Black Friday encourages consumers to make their purchases earlier, distorting the traditional Christmas shopping trend.
Ahead of Black Friday 2016, KPMG highlights the impact the discount extravaganza is having on the traditional Christmas shopping period in the UK, with the sales typically noted in December now seemingly being cannibalised by the purchases being made in late November.
With Black Friday growing in popularity in the UK, it now marks a key moment in the retail calendar. Last year’s sales were record breaking, exceeding £1bn in just 24 hours and the whole weekend of activity – including Cyber Monday – netted over £3.3bn*.
Evidence of purchases being brought forward from December to November can be found with KPMG analysis of Office of National Statistics (ONS) monthly retail sales figures. The analysis reveals that in 2015, 2.6% of non-food retail sales shifted from December to November when compared to 2013.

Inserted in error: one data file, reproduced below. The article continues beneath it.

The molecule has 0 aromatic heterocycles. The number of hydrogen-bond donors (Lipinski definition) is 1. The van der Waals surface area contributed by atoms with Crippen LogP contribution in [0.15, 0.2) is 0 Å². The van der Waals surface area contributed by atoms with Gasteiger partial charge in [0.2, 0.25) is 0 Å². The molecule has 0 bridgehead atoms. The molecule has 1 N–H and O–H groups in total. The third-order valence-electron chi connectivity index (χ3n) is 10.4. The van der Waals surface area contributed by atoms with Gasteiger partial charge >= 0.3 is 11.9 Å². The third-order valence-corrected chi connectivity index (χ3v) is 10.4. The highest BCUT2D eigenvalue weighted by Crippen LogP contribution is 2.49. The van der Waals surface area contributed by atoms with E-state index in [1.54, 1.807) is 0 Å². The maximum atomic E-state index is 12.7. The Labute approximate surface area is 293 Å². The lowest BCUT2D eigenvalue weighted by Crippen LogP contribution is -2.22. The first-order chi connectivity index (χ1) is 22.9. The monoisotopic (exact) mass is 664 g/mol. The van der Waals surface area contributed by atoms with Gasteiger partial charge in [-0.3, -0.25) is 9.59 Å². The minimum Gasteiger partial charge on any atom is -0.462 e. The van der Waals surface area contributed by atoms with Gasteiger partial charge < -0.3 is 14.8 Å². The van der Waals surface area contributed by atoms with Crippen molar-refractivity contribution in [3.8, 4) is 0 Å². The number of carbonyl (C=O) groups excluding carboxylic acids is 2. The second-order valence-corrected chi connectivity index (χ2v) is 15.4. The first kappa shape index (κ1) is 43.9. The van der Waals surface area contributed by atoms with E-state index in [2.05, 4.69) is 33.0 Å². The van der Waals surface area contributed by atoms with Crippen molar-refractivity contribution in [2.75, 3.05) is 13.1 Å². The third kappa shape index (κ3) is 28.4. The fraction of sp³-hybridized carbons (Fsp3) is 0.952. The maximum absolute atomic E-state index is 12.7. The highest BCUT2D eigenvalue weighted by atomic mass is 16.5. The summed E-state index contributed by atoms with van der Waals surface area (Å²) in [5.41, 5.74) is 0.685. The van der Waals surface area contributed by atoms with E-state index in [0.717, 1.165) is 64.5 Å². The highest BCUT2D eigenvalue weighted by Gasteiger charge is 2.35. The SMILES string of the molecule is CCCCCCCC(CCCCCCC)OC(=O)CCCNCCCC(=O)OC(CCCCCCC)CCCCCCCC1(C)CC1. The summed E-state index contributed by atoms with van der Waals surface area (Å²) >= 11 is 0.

Paul Martin, UK Head of Retail at KPMG, said:
“With the whole Black Friday weekend now marking the largest shopping weekend in the UK, it’s hard to believe that the event was only widely adopted by us back in 2013. You could also be forgiven for assuming that consumers might be spending more as a result of Black Friday, but in reality it is likely they are just spending earlier.
“As the shopping event has become more prevalent across the UK, it is clear that the traditional Christmas shopping period has been distorted by an extended trading period that now starts earlier than it used to. However, it is important to remember that British consumers have been binging on a diet of discounts for some time, so this movement can’t purely be attributed to Black Friday.
“For retailers, it has always been questionable whether Black Friday really benefits them in the long-run, and in the current environment of rising costs and squeezed margins – perhaps it’s even more so. This year some retailers have decided not to partake, whilst others have spread their offers out over a longer period in order to ease pressure on logistics and IT infrastructure.”
Notes to editors:
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